In the first part of our series about common beliefs about Brazil, we talked about soccer, language and culture.
Here are some other burning issues our Pocket Culture contributors were dying to know.
In my house, this is REALITY, as in most Brazilian houses. We tend to have our breakfast every single morning with fresh bread straight from the bakery (which we call french bread), milk and coffee. This would be standard for almost all families. Then, for the ones who can afford it, some ham, cheese and papaya is also pretty common.
We also drink a lot of coffee during working hours. I can´t even tell you how many cups I drink! And, in the evening, some families have dinner, others prefer to have again bread, milk and coffee.
Brazil is certainly one of the biggest coffee producers in the world along with other South American countries, with the heaviest coffee drinkers!
The MYTH part is that we are all gorgeous. No! We are just as beautiful as in any other country. However, this view might be probably have been built due to the fact that we have many Brazilian models in international catwalks, the most renowned one being Giselle Bündchen. She is known as one of the most beautiful women in the world, and she is a Brazilian. So, this might be why there is such an impression of our beauty.
The REALITY part , though, is the fact that YES we are fashion-conscious and the Brazilians are said to have this special sex appeal, and maybe it is because of this awareness of what looks good, what’s in, it might come from our connection to music and dance that is part of our African heritage or it could be related to our tropical weather. For the most part of the year, we have the sun shining, which means we have to wear lighter clothes and because of it we are more “body-aware”. I’m not sure. What I’ve heard is that we have a way of walking, of dressing and undressing that is really special. I don’t know…
Nuria Villalobos, one of Pocketcultures contributors, has asked if this is also true for men and if it plastic surgery is really big in Brazil. Yes, Nuria! Many men really care about their appearance, they are really into being fashionable, good-looking and smelling good!
As for plastic surgery, it is REALITY. I’d say unfortunately, for sometimes people go to extremes to look good, and in many cases, it isn’t even necessary. Many young girls undergo liposuction surgery to take fats that nobody even notices, some older ladies are now into Botox filling, which is huge now in Brazil. I prefer getting old, and showing some wrinkles as part of the process of becoming more mature, but this is a personal issue!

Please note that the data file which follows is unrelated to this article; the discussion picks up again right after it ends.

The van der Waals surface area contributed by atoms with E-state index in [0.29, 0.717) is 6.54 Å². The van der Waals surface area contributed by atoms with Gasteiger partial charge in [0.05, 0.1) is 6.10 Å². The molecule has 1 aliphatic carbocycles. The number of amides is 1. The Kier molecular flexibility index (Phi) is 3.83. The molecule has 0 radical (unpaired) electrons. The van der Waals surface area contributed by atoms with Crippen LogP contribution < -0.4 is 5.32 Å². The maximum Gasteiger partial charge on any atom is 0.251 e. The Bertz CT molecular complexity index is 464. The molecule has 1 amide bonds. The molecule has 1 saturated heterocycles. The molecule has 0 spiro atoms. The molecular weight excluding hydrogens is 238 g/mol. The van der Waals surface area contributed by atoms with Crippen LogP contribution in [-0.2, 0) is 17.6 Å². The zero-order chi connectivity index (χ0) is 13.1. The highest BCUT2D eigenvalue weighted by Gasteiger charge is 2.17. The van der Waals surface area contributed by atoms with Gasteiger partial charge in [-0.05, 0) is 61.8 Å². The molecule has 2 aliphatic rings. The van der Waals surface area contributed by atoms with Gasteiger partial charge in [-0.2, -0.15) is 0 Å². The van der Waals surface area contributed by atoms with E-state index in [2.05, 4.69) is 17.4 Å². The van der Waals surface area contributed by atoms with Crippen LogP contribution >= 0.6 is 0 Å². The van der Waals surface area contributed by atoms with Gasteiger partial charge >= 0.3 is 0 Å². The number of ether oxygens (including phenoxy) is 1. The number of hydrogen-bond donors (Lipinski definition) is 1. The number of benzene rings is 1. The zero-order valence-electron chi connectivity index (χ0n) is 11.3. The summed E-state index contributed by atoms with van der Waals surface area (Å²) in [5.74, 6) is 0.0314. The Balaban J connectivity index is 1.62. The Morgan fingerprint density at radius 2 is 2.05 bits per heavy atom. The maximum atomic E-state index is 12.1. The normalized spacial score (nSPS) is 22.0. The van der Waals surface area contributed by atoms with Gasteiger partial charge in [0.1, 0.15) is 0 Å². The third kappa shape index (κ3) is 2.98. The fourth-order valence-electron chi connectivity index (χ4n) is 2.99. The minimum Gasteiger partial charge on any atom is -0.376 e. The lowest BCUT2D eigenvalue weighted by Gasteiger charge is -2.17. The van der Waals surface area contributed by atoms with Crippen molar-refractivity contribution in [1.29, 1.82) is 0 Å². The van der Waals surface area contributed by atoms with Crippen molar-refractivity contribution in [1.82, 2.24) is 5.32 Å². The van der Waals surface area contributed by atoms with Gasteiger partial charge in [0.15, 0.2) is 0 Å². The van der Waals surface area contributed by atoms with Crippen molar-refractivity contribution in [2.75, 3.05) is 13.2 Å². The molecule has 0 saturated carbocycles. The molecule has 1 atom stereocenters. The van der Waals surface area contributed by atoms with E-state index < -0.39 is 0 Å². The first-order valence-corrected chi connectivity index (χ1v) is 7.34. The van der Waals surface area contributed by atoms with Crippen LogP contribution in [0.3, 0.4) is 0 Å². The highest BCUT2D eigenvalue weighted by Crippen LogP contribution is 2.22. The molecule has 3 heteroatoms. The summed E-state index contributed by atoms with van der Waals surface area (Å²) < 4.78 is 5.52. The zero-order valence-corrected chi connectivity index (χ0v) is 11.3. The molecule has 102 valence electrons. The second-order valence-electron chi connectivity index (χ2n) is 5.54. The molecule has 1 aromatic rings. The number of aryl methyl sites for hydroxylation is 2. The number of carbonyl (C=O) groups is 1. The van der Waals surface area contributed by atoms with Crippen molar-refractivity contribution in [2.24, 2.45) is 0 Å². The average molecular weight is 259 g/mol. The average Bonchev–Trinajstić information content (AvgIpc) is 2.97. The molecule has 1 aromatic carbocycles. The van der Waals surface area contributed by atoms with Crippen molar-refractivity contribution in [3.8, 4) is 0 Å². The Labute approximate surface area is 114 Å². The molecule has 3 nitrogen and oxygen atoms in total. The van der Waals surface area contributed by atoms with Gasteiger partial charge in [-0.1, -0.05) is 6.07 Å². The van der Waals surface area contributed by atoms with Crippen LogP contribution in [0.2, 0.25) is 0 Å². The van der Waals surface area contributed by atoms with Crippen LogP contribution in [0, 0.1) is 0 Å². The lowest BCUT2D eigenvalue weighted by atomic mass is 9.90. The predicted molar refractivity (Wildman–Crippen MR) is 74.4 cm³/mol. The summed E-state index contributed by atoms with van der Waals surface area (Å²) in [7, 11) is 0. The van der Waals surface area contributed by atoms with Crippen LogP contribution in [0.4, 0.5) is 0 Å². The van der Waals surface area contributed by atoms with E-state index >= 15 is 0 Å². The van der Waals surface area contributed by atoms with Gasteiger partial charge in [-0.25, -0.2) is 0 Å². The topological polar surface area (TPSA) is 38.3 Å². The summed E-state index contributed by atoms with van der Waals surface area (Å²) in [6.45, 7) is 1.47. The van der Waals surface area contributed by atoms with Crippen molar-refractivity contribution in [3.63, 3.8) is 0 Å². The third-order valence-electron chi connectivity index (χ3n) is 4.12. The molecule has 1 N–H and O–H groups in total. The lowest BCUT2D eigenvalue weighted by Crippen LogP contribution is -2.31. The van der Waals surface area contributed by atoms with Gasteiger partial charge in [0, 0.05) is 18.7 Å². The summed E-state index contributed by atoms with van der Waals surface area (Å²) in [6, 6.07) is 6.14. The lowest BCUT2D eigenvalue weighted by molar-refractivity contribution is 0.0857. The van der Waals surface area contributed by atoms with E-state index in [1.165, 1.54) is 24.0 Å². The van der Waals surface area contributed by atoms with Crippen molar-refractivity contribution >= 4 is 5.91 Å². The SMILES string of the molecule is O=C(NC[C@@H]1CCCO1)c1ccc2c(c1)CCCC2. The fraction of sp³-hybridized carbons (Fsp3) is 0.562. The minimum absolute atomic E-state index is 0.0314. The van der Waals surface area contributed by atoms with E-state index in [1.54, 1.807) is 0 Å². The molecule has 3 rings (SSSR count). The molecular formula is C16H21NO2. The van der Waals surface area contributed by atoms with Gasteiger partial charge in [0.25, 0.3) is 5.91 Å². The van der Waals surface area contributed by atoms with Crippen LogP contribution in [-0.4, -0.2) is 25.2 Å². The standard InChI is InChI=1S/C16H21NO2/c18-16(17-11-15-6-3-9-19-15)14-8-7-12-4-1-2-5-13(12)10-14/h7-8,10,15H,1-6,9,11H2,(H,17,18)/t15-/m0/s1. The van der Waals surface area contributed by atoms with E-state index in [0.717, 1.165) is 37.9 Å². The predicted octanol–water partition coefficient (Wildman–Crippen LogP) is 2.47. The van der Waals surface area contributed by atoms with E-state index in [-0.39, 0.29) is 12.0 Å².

We’ve always had a big middle class because of our 200 million people. In general, our classification is Class A for the rich, class B (middle class) and Classes C and D. Classes C and D were considered our poor population. This type of classification takes into account the electronic devices in the house, the family income, school instruction, among other items, a survey done by our government.
What has happened in the past few years is that Brazil has had a booming economic growth, and now the poor people have been able to give a boost to their income and they are buying more, purchasing more goods and services, which helps the economic cycle of growth. It is really amazing to see that they’ve been able to pay for their studies, have been having access to computers and the Internet, among other amazing experience for the ones who once didn’t have anything to eat.
Also, the government has many social programs to keep the students at school, to buy gas for the kitchen, and these programs mean an extra income for those who are classified under Class D in Brazil.
Another point is that this cycle tends to keep going for a while as we are preparing ourselves to host the World Cup and the Olympic games in Brazil, which means that lots of investments will be made in the country, and for an English teacher like me, life is getting better and better with many professional opportunities in the horizon as many Brazilians see the need to learn English to prepare themselves for this international event!
Myth or Reality about Brazil – Part 1
What’s a typical day like in Brasilia, Brazil? Let Carla explain!
About the authorcarla
6 comments for “Myth or Reality about Brazil – Part 2”
Mmmmmmm Brazilian coffee! yum!
Carla, I share your idea of growing old gracefully 🙂
Ditto, Ana! My idea with growing old goes with wrinkles, not with stretched expressless faces. However, as I mentioned before, this is a very personal view of beauty. One of the most elegant over-60 lady I know is my mom. And she has never undergone any plastic surgery!
Carla, how is Brazilian coffee? Do you drink it short like in Italy or long like in the USA?
Lucy, I’d say we have both, short and long. We tend to drink short after meals. We also drink it in the morning and evenings. It is very common to drink it with milk for breakfast, for example. I always drink strong and dark! In the US, it is pretty common to have it decaf. In Brazil, we have it, but it is not very popular.
I’m not a big fan of decaf, but I like coffee so when I was pregnant I ordered it sometimes because here they say you shouldn’t drink much caffeine. So once when I was in the UK I asked for a decaf espresso, and they looked at me like I was mad then said noone had ever ordered that before. Apparently in the UK the only reason anyone drinks espresso is because they need an instant pickup!
I am so glad I found this Web site :o)